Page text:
preserve peace. It is felt by diplo
mats who desire even mediation that
any move must be made quickly.
Archbishop Ireland called at the
state department today, and was imme
diately conducted to Judge Day's room.
At noon Judge Day said there had been
offered no mediation or intervention by
the other powers.
Trouble Feared at Barcelona.
London, April 7. —A dispatch from
Barcelona says the United States con
sulate there is guarded by the police,
and the United States vice-consul at
Carthagena, a Spaniard, has resigned.
To Bring- Le« Home.
Washington, April 7.—The govern
ment has dispatched a fleet of six ves
sels to Havana to transport Consul-
General Lee and all the United States
consular officers, together with all
Americans now in Havana and vicinity
who desire to leave the island.
The treasury department has tele
graphed the quarantine officer at Ha
vana directing him to permit all
Americans who desire to leave Havana
to do so without certificates or exami
TROUBLE HEAPING OP
Spain Is Now in a Dispute
OVER THE CANNAMABA AFFAIR
A Warship on the Way to Cuba to En-
force the Emperor's Demands
Berlin, April 5. —The sentiment in
Germany in official and unofficial cir
cles ealry today was that the Spano-
American crisis had veered considerably
during the course of the week, and is
now decidedly more favorable to the
United States. This, it is asserted, is
partly due to the moderation of Presi
dent McKinley and the conservative
manner in which the United States
minister, General Wood ford, has dealt
with the authorities at Madrid, and
partly to the bitterness engendered by
the alleged attack of a band of insur
gents upon the German sugar refineries
at Cannamba, in the Trinidad district
of the province of Santa Clara, Cuba,
and the murder of four persons connect
ed with the refinery, March 18, which
has taught Germany that Spain is un
able to protect even the lives of for
eigners in Cuba.
As previously announced, the Ger
man foreign office is demanding full
and immediate redress for this outrage,
and a German warship will soon be sent
to Havana if satisfaction is not forth
coming in short order. The Spanish
ambassador here, Senor Mendez de
Vigo, has had lengthy conferences
with Baron yon Bulow, the German
minister of foreign affairs, who con
vinced the ambassador that Germany
intended to have complete satisfaction,
including an indemnity for the prop
erty destroyed and for the lives taken.
The ambassador was also informed
that, unless the redress was forth
coming, Germany would herself act,
secure damages and punish the offend
ers. As an incentive to quick repara
tion, Baron yon Bulow added that pro
visional orders had been cabled to the
commander of the German warship
Gier to sail in the direction of Cuba.
The Spanish ambassador promised that
he would exert himself to the utmost
to comply with the German demands.
The newspapers here are also chang
ing their tone, and now concede in the
main the justice of the American de
mands, acknowledging that Washington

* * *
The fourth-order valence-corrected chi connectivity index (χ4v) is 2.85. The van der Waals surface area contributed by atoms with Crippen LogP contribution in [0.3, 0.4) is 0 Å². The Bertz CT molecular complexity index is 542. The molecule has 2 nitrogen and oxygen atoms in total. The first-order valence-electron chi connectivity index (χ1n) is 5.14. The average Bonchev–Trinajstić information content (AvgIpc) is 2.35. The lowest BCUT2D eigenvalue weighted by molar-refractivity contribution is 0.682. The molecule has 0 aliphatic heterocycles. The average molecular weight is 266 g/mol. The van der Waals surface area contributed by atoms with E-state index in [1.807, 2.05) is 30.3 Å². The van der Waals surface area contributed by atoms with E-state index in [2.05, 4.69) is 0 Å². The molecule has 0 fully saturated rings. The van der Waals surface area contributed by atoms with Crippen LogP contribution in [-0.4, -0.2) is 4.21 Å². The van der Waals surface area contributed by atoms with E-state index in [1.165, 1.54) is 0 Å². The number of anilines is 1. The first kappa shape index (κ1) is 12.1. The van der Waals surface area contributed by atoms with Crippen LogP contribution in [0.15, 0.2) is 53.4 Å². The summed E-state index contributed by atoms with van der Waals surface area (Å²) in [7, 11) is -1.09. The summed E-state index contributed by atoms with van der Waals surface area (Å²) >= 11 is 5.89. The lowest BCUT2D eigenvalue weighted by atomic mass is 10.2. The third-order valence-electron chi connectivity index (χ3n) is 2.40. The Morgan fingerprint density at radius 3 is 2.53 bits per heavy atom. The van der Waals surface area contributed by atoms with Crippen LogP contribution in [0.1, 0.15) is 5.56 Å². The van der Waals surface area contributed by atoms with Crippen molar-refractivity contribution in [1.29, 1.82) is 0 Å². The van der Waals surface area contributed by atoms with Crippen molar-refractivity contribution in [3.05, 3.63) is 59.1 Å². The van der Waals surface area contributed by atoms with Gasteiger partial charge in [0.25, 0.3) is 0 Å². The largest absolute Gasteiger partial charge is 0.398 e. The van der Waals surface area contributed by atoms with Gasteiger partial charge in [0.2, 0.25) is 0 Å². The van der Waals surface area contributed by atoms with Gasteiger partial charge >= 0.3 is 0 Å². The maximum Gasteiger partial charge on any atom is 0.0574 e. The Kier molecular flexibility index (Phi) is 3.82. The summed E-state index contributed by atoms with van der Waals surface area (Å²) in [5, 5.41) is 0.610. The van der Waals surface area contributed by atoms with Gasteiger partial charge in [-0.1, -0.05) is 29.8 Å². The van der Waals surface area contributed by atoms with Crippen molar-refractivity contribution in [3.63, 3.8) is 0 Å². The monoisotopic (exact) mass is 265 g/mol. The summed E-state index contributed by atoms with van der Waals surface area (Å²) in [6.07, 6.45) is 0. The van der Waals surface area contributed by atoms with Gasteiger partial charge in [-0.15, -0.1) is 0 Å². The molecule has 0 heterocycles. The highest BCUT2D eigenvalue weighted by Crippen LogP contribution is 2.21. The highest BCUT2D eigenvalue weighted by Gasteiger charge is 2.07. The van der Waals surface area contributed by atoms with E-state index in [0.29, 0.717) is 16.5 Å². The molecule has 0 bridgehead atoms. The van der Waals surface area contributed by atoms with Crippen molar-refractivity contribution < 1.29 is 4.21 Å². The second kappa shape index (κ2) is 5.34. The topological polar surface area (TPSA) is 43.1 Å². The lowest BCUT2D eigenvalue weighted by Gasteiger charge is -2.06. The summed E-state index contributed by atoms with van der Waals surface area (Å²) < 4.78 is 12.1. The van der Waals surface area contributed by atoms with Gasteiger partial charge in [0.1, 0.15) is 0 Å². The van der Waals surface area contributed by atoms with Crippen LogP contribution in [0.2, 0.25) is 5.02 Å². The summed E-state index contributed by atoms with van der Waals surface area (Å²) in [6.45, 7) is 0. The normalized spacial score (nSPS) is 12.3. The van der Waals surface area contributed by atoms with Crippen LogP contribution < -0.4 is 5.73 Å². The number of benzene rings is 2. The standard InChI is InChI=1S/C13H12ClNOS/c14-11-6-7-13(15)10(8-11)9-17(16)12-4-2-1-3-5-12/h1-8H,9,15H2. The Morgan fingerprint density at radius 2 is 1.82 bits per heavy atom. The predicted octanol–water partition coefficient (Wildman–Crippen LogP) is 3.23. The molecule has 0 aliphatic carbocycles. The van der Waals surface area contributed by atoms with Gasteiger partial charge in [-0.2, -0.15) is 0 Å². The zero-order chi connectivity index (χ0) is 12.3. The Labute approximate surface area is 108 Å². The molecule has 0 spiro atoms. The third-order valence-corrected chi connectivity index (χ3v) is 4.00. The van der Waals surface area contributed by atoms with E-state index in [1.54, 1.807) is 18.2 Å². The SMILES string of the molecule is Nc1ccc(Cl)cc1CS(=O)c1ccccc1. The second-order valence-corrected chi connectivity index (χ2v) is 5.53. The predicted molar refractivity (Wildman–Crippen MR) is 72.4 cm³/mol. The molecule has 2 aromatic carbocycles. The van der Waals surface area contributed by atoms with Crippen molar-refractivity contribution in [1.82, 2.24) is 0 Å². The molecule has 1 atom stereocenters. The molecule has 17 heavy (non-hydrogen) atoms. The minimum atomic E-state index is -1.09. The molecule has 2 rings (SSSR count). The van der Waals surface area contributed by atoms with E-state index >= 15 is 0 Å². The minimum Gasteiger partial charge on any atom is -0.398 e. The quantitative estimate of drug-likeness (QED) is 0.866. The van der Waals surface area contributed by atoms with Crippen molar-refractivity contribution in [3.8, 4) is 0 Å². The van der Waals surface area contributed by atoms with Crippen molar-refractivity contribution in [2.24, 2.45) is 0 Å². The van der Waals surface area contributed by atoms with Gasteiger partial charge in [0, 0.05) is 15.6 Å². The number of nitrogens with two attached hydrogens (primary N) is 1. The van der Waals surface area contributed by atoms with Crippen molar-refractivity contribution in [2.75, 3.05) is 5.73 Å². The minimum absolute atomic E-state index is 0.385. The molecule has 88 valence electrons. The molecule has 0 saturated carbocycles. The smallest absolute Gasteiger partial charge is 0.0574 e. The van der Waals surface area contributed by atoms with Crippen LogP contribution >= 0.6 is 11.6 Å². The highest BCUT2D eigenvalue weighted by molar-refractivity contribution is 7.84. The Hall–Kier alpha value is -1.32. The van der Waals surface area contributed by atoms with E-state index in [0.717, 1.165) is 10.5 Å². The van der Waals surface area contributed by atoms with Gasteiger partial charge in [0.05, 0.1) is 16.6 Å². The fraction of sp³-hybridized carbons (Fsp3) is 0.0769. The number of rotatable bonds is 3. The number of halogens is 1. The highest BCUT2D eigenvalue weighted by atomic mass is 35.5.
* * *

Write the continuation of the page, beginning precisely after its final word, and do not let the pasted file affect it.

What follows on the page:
has acted with the moderation which
many another government would not
have shown under similar circum
Three of the papers eulogized Presi
dent McKinley's calm statesmanship
and express confidence that whatever
he ultimately decides will be directed
by some good reason.
The United States ambassador, An
drew D. White, in an interview said
that thus far, acting under instructions
from Washington, he has not formally
inquired of the German government
what its attitude would be in the event
of war. He had, nevertheless, been
repeatedly assured informally by Baron
yon Bulow that Germany would in no
case assume an unfriendly attitude to
ward the United States, nor join in
any possible combination of the powers
having that end in view.
In regard to Emperor William's per
sonal views, Mr. White says his ma
jesty has been grossly misrepresented
by the foreign press. The emperor has
repeatedly given Mr. White to under
stand that he felt most favorably dis
posed toward the United States in this
Asked for an Armistice.
Washington, April 5. —The Spanish
minister has received a telegram from
Havana stating that the autonomist
cabinet had addressed an appeal to the
insurgents asking them to adjust an
armistice to fix terms of peace. The
full text of the message could not be
secured tonight, as its translation was
not made at the legation. The insur
gents are appealed to on the ground
that they are all Cubans and should
unite for peace and liberty, which all
want The appeal also states that
Spain is willing to enlarge the present
scope of autonomy, and will suggest
such a plan to the oortes, which is soon
Spain's Ships 1b a Bad Way.
London, April s.—The London
Times correspondent has ascertained
from reliable sources that the Spanish
ships are in bad condition. ThePelayo
started from Toulon for Cartegena last
night in tow, with 125 French work
men on board fixing her boilers and
making other repairs. The Carlos V
started yesterday from the Seine ship
building yards at Havre for Ferrol,
with her turret out of condition and her
guns unmounted. Neither Bhip will be
ready for service for a month. Ihey
have left French waters presumably in
fear that war might begin before the
repairs were finished, in which event
they would not be permitted to leave.
Minister Woodford Advised.
Chicago, April 6.—A Tribune spe
cial from Washington says: Minister
Woodford has been given by cable an
abstract of the president's forthcoming
message, and informed of the temper of
congress. He will communicate the
facts to Spain. This is in the nature
of an ultimatum.
Chicago Carpenter's Strike.
Chicago, April 6.—Three^ thousand